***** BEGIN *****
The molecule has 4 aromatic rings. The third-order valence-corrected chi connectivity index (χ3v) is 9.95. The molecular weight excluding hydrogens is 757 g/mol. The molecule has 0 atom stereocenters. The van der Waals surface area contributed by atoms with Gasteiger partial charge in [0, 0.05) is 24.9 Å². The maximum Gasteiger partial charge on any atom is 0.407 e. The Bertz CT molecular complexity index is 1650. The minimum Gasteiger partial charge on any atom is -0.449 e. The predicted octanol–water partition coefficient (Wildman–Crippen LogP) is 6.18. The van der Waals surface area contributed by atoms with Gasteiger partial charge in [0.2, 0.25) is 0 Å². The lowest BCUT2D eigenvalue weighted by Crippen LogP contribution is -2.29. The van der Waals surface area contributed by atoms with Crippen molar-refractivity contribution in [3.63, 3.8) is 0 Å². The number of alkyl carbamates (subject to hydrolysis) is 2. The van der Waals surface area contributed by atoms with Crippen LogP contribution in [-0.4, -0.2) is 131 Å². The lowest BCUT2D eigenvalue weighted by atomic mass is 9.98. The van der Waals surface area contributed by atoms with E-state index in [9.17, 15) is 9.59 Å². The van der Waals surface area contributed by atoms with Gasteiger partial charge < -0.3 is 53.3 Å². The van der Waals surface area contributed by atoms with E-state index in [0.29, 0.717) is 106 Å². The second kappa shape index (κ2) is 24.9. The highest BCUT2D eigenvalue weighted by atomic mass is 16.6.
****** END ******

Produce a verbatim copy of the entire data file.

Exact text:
The molecule has 4 aromatic rings. The third-order valence-corrected chi connectivity index (χ3v) is 9.95. The molecular weight excluding hydrogens is 757 g/mol. The molecule has 0 atom stereocenters. The van der Waals surface area contributed by atoms with Gasteiger partial charge in [0, 0.05) is 24.9 Å². The maximum Gasteiger partial charge on any atom is 0.407 e. The Bertz CT molecular complexity index is 1650. The minimum Gasteiger partial charge on any atom is -0.449 e. The predicted octanol–water partition coefficient (Wildman–Crippen LogP) is 6.18. The van der Waals surface area contributed by atoms with Gasteiger partial charge in [0.2, 0.25) is 0 Å². The lowest BCUT2D eigenvalue weighted by Crippen LogP contribution is -2.29. The van der Waals surface area contributed by atoms with Crippen molar-refractivity contribution in [3.63, 3.8) is 0 Å². The number of alkyl carbamates (subject to hydrolysis) is 2. The van der Waals surface area contributed by atoms with Crippen LogP contribution in [-0.4, -0.2) is 131 Å². The lowest BCUT2D eigenvalue weighted by atomic mass is 9.98. The van der Waals surface area contributed by atoms with E-state index in [9.17, 15) is 9.59 Å². The van der Waals surface area contributed by atoms with Gasteiger partial charge < -0.3 is 53.3 Å². The van der Waals surface area contributed by atoms with E-state index in [0.29, 0.717) is 106 Å². The second kappa shape index (κ2) is 24.9. The highest BCUT2D eigenvalue weighted by atomic mass is 16.6.